Mononucleosis overview On the Web
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Epstein-Barr virus, frequently referred to as EBV, is a member of the herpesvirus family that targets oro-pharyngeal epithelium and B cells. Transmission of the EBV through the air or blood does not normally occur. The incubation period, or the time from infection to appearance of symptoms, ranges from 4 to 6 weeks. Persons with infectious mononucleosis may be able to spread the infection to others for a period of weeks. However, no special precautions or isolation procedures are recommended, since the virus is also found frequently in the saliva of healthy people. In fact, many healthy people can carry and spread the virus intermittently for life. These people are usually the primary reservoir for person-to-person transmission. For this reason, transmission of the virus is almost impossible to prevent.
Epidemiology and Demographics
Majority of mononucleosis syndromes are caused by Epstein-Barr virus, and most people become infected with EBV sometime during their lives with an estimated 90%-95% of persons greater than 21 years of age demonstrating antibody to EBV. In the United States, the disease occurs most often among older children and young adults; however, in certain socioeconomically depressed areas the infection affects young children who remain asymptomatic. Additionally, the dormant feature combined with long (4 to 6 week) incubation period of the disease, makes epidemiological control of the disease impractical.
Majority of the population become infected with EBV at sometime during their lives with an estimated 90%-95% of adults demonstrating seropositivity by 21 years of age. Therefore, even individuals exposed to infected contacts have shown to be previously infected with EBV and hence are not at risk for the manifestation of mononucleosis. However, once infected, the patient carries the virus for the rest of their life with the virus typically residing dormantly in the B lymphocytes. Independent infections of mononucleosis may be contracted multiple times, regardless of whether the patient is already carrying the virus dormantly. Periodic reactivation of the virus may occur, during which time the patient is again infectious, but usually without any symptoms of illness. Therefore, in susceptible hosts under the appropriate environmental stressors, reactivation of the virus occurs to cause vague subclinical symptoms or remain mostly asymptomatic and diagnosed only by a positive serologic response. However, its imperative to note that during this phase the virus can spread to others.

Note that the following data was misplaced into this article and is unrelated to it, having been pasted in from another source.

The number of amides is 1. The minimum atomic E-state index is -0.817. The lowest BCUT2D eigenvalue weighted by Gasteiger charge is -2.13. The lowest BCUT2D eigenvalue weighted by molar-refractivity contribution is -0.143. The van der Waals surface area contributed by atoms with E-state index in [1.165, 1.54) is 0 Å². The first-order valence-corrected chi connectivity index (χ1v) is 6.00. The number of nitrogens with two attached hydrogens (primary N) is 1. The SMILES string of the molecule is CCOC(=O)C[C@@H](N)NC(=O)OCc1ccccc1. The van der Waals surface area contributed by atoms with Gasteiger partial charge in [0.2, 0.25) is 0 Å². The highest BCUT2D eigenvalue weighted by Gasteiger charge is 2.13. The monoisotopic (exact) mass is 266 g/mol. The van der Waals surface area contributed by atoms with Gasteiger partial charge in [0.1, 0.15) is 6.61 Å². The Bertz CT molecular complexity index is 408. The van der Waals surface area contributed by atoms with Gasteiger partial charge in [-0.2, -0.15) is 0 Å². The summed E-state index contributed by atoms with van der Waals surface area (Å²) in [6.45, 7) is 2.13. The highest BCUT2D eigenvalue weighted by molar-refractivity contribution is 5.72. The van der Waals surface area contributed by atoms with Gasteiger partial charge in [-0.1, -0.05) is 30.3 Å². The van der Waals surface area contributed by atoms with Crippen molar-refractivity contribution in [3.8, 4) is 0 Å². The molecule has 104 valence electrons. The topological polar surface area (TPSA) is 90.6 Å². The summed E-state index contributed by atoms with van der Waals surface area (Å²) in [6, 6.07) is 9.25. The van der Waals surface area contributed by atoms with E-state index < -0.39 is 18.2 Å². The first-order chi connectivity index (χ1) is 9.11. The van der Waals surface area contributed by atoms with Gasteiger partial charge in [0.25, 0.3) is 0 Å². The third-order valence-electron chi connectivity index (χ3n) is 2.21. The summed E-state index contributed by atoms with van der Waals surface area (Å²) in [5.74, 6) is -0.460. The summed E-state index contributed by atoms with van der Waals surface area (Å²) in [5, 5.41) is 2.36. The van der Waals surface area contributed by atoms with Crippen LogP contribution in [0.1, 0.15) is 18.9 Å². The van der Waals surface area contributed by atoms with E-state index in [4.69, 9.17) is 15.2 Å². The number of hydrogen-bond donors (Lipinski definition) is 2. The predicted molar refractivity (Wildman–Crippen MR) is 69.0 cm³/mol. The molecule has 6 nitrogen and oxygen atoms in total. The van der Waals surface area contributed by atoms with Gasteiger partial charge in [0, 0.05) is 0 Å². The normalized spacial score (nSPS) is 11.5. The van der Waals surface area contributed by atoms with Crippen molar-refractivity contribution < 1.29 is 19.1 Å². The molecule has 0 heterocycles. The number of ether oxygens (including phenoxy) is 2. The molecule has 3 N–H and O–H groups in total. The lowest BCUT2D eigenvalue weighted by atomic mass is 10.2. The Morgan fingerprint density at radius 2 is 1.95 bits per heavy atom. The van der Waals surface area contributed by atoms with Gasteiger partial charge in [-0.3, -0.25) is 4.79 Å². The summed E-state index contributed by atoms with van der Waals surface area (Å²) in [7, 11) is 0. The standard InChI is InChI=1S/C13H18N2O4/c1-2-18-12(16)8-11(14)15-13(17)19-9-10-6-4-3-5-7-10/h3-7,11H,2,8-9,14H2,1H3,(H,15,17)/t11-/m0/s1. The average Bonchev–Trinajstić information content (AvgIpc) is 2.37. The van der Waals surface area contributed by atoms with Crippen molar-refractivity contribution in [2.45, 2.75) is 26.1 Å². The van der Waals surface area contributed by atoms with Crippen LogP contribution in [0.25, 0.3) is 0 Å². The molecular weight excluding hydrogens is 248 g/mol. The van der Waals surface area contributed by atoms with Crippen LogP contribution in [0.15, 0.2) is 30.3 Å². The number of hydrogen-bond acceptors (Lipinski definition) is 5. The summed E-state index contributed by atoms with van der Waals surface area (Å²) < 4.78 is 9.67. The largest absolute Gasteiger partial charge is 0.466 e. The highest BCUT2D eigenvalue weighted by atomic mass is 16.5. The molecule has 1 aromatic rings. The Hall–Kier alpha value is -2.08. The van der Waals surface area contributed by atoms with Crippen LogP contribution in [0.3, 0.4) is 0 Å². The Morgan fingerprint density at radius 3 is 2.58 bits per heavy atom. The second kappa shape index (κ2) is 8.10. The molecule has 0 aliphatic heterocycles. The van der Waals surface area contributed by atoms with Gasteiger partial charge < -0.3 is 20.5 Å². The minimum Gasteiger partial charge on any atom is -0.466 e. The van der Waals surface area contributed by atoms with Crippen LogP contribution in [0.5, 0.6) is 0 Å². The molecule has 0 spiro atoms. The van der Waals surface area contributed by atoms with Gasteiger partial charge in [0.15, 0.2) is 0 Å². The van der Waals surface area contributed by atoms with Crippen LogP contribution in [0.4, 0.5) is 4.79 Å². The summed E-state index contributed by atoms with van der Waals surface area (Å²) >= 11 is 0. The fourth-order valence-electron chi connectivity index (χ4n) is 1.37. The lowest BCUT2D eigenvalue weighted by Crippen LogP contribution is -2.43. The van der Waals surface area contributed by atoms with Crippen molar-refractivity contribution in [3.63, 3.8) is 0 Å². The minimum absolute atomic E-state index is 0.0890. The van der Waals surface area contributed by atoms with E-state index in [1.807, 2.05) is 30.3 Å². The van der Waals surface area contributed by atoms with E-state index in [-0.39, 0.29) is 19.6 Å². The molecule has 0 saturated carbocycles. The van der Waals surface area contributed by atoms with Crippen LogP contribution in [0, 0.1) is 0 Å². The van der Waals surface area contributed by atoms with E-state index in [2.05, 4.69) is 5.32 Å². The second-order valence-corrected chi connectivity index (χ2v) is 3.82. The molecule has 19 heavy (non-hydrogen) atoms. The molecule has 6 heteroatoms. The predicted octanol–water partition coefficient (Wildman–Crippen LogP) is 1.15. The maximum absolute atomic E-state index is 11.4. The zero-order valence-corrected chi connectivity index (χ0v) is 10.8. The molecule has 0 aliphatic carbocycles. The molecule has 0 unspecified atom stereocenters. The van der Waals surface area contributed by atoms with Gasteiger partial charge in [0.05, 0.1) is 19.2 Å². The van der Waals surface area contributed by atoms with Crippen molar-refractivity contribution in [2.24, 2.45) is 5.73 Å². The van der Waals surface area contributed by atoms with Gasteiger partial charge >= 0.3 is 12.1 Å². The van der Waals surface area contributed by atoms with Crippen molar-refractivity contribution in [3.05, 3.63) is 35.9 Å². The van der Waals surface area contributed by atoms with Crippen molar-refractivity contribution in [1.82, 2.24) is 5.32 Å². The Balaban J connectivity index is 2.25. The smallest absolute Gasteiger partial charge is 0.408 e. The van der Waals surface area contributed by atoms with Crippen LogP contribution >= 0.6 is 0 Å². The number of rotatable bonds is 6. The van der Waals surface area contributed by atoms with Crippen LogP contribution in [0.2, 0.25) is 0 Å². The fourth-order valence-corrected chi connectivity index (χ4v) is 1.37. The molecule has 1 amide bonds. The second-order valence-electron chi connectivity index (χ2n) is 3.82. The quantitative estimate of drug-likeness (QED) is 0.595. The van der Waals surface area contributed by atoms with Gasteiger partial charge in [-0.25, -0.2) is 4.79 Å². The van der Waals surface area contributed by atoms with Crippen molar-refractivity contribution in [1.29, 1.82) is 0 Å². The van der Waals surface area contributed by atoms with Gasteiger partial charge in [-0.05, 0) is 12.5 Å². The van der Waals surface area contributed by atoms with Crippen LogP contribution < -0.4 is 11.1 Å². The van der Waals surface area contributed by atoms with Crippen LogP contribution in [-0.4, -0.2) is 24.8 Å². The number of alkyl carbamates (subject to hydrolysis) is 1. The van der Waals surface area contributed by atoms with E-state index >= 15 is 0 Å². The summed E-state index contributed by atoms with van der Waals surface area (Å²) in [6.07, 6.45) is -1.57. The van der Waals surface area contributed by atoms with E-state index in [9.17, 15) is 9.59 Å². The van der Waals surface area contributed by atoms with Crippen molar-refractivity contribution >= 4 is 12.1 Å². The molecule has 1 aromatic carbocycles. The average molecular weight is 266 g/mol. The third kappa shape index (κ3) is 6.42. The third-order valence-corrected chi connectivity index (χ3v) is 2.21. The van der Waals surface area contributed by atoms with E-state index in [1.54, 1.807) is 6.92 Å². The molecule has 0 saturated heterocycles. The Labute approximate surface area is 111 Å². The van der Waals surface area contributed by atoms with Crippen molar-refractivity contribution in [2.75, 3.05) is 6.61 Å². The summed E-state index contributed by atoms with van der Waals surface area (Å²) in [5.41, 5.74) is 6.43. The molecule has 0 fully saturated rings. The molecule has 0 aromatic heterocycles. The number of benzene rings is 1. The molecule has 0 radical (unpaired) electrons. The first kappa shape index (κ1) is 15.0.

Epstein-Barr virus is ubiquitous across the globe and the strongest causative agent for the manifestation of infectious mononucleosis. Commonly, a person is first exposed to the virus during or after adolescence. Though once deemed "The Kissing Disease", recent research has shown that transmission of mononucleosis not only occurs from intimate contact with infected saliva, but also from contact with the airborne virus.
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Differentiating Mononucleosis from other Diseases
Acute mononucleosis, acute cytomegalovirus infection and toxoplasma gondii infection have similar clinical presentations. In addition, since their management is much the same, it is not always helpful, or possible, to distinguish between infectious mononucleosis and cytomegalovirus infection. However, in pregnant women, it is imperative to differentiate mononucleosis from toxoplasmosis as toxo is associated with significant consequences in the fetus. Acute HIV infection can also mimic signs similar to those of infectious mononucleosis, and tests should be performed in pregnant women for the same reason as toxoplasmosis.
Natural History, Complications and Prognosis